Man Who Died in Crash to be Exhumed - WSET.com - ABC13

Man Who Died in Crash to be Exhumed

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Gunter's body will be exhumed from his grave and taken to the state medical examiner's office in Roanoke for a full autopsy. Gunter's body will be exhumed from his grave and taken to the state medical examiner's office in Roanoke for a full autopsy.
The man police say was behind the wheel, Steve Oulds, III is charged with DUI manslaughter. The man police say was behind the wheel, Steve Oulds, III is charged with DUI manslaughter.

Bedford Co., VA - The body of a Lynchburg man will be exhumed this week, nearly six months after his death.

James Dale Gunter was killed in a crash on August 18 in Bedford County. Police say he was the passenger and was not wearing his seatbelt.

The man police say was behind the wheel, Steve Oulds, III is charged with DUI manslaughter.

Oulds' preliminary hearing is set for this Friday, but the prosecution says it will likely be continued, as a judge granted a petition by the Commonwealth to have Gunter's body exhumed for an autopsy.  An autopsy was not performed immediately after Gunter's death.

Bedford County Assistant Commonwealth's Attorney John Wheelock says because DUI manslaughter is such a serious charge, he needs to make sure they prove James Gunter died as a result of injuries from that crash.

A photo taken (pictured) by the Bedford Fire Department on the day of the crash shows the scene on Route 501 near Coleman Falls.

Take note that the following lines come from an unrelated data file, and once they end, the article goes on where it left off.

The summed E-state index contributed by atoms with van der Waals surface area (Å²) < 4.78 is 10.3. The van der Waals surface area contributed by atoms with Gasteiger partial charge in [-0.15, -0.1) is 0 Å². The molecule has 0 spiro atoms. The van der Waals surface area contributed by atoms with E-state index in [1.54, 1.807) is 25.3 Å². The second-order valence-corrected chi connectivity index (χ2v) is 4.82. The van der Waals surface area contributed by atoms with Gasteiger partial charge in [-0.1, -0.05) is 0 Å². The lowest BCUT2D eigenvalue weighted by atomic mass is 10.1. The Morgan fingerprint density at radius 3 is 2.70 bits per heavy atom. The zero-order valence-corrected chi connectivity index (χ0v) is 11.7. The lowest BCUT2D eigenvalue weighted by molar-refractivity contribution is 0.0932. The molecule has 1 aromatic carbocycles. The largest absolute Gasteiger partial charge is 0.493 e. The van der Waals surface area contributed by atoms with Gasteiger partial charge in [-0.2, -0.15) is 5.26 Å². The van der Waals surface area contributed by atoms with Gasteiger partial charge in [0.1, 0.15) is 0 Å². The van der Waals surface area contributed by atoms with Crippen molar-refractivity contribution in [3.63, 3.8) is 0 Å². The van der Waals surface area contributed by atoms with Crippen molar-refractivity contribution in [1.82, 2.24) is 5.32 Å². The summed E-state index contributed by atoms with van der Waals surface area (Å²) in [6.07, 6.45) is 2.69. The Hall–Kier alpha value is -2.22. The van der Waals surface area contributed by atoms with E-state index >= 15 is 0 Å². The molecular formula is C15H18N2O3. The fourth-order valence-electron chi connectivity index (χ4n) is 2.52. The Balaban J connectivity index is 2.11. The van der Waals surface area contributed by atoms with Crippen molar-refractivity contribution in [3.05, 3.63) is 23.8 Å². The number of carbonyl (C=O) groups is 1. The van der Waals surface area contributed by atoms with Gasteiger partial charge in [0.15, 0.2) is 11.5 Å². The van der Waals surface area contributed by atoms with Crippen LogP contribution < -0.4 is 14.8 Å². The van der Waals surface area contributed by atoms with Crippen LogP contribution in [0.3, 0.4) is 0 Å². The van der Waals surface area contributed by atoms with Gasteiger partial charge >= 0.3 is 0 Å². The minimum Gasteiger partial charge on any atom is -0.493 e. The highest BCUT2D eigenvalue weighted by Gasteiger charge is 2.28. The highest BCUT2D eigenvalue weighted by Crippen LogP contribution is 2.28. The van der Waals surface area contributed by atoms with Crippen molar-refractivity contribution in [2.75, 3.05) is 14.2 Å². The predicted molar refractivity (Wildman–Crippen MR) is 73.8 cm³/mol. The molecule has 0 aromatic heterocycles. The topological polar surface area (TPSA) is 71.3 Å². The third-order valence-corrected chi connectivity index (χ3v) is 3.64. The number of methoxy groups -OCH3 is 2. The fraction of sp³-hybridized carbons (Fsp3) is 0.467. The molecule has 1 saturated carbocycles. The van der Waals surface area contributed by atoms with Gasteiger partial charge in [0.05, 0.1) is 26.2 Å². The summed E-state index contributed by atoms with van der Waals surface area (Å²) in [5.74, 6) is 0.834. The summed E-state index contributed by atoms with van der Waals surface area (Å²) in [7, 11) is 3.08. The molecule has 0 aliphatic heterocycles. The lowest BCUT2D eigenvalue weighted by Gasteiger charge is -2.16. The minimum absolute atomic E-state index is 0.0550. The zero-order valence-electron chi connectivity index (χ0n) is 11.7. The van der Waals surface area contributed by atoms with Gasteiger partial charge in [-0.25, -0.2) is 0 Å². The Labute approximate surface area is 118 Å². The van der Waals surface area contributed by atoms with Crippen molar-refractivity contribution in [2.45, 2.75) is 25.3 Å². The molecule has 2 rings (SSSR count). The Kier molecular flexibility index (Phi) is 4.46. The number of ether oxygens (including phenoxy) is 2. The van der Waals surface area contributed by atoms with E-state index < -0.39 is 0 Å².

State Police say the car was heading north when it ran off the right side of the road, hit a guardrail, and flipped down a steep embankment.

The local medical examiner declared Gunter dead at the scene, but the Commonwealth now says some of the information provided to the medical examiner that day might not have been correct.

As a result, on Thursday, Gunter's body will be exhumed from his grave and taken to the state medical examiner's office in Roanoke for a full autopsy.

The cemetery received a court order to comply and Wheelock tells ABC 13 Gunter's mother has been informed about the exhumation.

ABC 13 spoke to Dr. Gayle Suzuki, a state medical examiner in Roanoke Tuesday.

We asked how accurate an autopsy would even be after that amount of time, and considering any preparations to the body or decay.

Suzuki says it all depends on the condition at burial. Ground condition can even be a factor.

Dr. Suzuki says an autopsy immediately after death is always preferable.

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